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Second BCT exercises readiness
Soldiers hone their medical skills. - photo by Army photo
MEDINA JABAL — You don't hear any pessimism in this “Iraqi” village on Fort Stewart, and very little questioning of the future.
Everyone here is focused on their mission of preparing for the 3rd Infantry Division’s 2nd Brigade Combat Team deployment to Iraq. That deployment is still officially scheduled for May, but soldiers sound like they won’t be surprised if that timeline is accelerated.
The BCT is undergoing its Mission Rehearsal Exercise under the tutelage of about 1,200 people from the Army’s National Training Center at Fort Irwin, Calif. The MRE is the capstone of the training of the BCT's training for Iraq. After the MRE and a thorough after action review of the way the unit has handled the scenarios devised by the NTC personnel, the BCT will be certified as ready for its job in Iraq.
For the MRE, soldiers are placed in situations as realistic as the Army can make them and presented with scenarios such as normal shopping, IED explosions, committee meetings with Iraqi counterparts, complex insurgent attacks and a wide variety of situations like those they will face in Iraq.
In this and similar villages, 250 Iraqi-Americans work with U.S. soldiers assigned to play the roles of the Iraqi police, army and insurgents.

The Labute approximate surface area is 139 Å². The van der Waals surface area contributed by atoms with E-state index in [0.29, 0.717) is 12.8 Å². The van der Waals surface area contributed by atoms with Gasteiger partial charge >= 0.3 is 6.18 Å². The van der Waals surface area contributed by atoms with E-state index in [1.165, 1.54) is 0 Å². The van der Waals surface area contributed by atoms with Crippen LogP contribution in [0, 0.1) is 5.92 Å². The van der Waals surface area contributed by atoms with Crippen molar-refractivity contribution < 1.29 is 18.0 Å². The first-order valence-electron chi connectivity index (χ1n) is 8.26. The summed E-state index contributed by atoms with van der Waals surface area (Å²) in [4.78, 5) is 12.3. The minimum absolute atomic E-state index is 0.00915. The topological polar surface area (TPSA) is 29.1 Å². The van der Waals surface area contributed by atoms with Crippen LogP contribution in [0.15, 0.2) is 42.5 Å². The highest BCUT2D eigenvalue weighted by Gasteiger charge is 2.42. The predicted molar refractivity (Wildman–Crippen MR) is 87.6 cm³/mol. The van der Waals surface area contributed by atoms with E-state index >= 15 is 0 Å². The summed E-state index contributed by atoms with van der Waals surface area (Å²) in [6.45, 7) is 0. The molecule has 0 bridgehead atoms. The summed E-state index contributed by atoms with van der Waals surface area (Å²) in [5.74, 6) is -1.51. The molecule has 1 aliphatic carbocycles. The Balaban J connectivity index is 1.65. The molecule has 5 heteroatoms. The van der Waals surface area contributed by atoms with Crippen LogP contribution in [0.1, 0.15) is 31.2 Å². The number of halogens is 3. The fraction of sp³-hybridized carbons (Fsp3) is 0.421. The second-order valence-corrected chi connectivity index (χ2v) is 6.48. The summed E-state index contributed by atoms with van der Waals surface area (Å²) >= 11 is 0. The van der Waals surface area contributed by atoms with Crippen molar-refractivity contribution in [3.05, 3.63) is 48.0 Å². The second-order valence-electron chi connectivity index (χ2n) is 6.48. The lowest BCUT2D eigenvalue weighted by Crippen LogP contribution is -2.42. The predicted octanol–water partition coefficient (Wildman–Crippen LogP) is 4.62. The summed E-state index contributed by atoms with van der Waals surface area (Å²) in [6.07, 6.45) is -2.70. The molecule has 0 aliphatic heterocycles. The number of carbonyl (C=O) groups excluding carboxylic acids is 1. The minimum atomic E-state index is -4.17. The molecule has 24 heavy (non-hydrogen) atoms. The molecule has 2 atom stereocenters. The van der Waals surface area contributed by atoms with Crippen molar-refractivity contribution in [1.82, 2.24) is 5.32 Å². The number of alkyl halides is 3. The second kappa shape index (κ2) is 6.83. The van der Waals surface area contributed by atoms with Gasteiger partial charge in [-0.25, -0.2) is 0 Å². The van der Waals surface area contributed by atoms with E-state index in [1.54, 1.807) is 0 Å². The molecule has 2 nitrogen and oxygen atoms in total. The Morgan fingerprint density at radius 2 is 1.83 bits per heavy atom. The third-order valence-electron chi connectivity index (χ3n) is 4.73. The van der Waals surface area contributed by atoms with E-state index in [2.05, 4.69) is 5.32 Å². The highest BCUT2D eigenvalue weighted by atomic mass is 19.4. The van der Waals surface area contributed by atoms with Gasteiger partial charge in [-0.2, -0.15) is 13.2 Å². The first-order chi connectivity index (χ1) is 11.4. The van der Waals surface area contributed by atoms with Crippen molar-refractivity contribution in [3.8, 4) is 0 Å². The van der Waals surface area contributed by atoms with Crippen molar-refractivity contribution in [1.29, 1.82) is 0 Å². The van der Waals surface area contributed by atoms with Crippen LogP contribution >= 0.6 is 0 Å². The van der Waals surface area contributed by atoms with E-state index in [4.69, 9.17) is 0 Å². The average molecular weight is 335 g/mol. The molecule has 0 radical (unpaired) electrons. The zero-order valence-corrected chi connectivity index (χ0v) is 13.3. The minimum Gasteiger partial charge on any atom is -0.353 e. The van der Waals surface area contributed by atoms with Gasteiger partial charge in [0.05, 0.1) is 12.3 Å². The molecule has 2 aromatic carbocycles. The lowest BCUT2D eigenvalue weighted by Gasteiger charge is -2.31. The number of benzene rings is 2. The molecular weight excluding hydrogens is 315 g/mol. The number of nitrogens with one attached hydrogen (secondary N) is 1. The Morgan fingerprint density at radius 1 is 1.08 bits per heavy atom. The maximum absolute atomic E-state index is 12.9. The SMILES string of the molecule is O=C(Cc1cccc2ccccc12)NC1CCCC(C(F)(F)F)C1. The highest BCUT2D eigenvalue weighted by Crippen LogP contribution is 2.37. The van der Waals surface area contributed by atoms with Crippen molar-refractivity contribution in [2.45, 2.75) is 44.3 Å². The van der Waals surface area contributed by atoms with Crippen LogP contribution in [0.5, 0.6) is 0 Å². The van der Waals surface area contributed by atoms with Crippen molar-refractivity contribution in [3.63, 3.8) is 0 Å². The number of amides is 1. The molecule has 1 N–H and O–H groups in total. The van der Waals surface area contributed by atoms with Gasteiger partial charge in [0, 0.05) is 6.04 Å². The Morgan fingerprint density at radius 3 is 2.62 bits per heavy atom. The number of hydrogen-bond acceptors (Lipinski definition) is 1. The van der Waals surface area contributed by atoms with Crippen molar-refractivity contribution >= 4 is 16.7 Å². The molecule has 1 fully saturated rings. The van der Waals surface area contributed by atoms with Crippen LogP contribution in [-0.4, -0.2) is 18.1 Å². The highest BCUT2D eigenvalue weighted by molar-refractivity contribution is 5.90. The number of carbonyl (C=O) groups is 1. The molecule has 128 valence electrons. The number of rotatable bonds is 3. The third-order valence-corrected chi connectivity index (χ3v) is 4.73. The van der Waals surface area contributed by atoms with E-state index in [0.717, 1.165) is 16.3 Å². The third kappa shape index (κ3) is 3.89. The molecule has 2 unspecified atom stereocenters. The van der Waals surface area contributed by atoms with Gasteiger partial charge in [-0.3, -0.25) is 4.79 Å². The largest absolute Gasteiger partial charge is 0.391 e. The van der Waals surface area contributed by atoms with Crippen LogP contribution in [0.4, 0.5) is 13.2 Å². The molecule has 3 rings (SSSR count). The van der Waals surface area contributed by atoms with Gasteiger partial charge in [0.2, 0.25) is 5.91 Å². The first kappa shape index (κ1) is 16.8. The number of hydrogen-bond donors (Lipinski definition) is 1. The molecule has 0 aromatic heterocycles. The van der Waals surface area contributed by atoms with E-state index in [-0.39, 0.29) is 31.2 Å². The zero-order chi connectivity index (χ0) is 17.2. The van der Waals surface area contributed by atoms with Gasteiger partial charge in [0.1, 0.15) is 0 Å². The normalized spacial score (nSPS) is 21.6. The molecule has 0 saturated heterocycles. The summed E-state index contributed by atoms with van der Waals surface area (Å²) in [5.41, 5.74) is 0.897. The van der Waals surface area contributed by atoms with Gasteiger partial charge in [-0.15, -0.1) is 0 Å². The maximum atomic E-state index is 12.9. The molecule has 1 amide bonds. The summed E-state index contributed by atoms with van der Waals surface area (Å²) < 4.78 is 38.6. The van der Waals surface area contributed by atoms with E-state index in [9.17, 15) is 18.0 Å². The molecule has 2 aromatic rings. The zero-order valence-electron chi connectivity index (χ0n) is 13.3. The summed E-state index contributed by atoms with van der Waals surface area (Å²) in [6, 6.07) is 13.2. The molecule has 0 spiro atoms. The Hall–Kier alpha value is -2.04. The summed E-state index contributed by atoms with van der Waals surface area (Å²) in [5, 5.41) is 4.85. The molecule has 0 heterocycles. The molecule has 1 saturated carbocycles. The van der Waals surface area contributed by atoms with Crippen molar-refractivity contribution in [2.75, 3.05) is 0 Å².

The emphasis is clearly now on Iraqis' capacity to defend and operate their own country. The brigade commander, Col. Terry Farrell, makes this clear in one encounter with a village mayor who is complaining that he cannot make the town secure enough for people to get out on the streets or for the children to go to school.
"I know you can do this," Farrell said. "We are here to help you." Looking nervous, the mayor said, "The whole world is watching us . . ." but Farrell replies, "the whole world is watching not just us, they are watching our coalition. And they will see us succeed."
Soldiers from the colonel on down to the 18 and 19-year-olds express either a concern for the world situation as they view it —  "If we pull out it will be totally worse for everyone," — or a sense of duty shown by remarks like, "This is our job. We are trained to do it."
And the finishing touches are being put on that training now. The NTC is the army's premier training facility, and Fort Stewart isn't. But everything possible has been done to bring top notch training here.
"Yes, there are some things we couldn't bring," said Maj. Curtis Roberts of the NTC. We couldn't bring the desert." The NTC is in the extreme climate of the Mojave Desert, part of it within two miles of Death Valley. "We couldn't bring the size of the NTC." The California facility is twice the size of Fort Stewart. "And we couldn't bring the facilities built up during the years we have been running this training. The NTC  does 10 to 12 training rotations a year and we have Iraqi towns with as many as 80-100 buildings."
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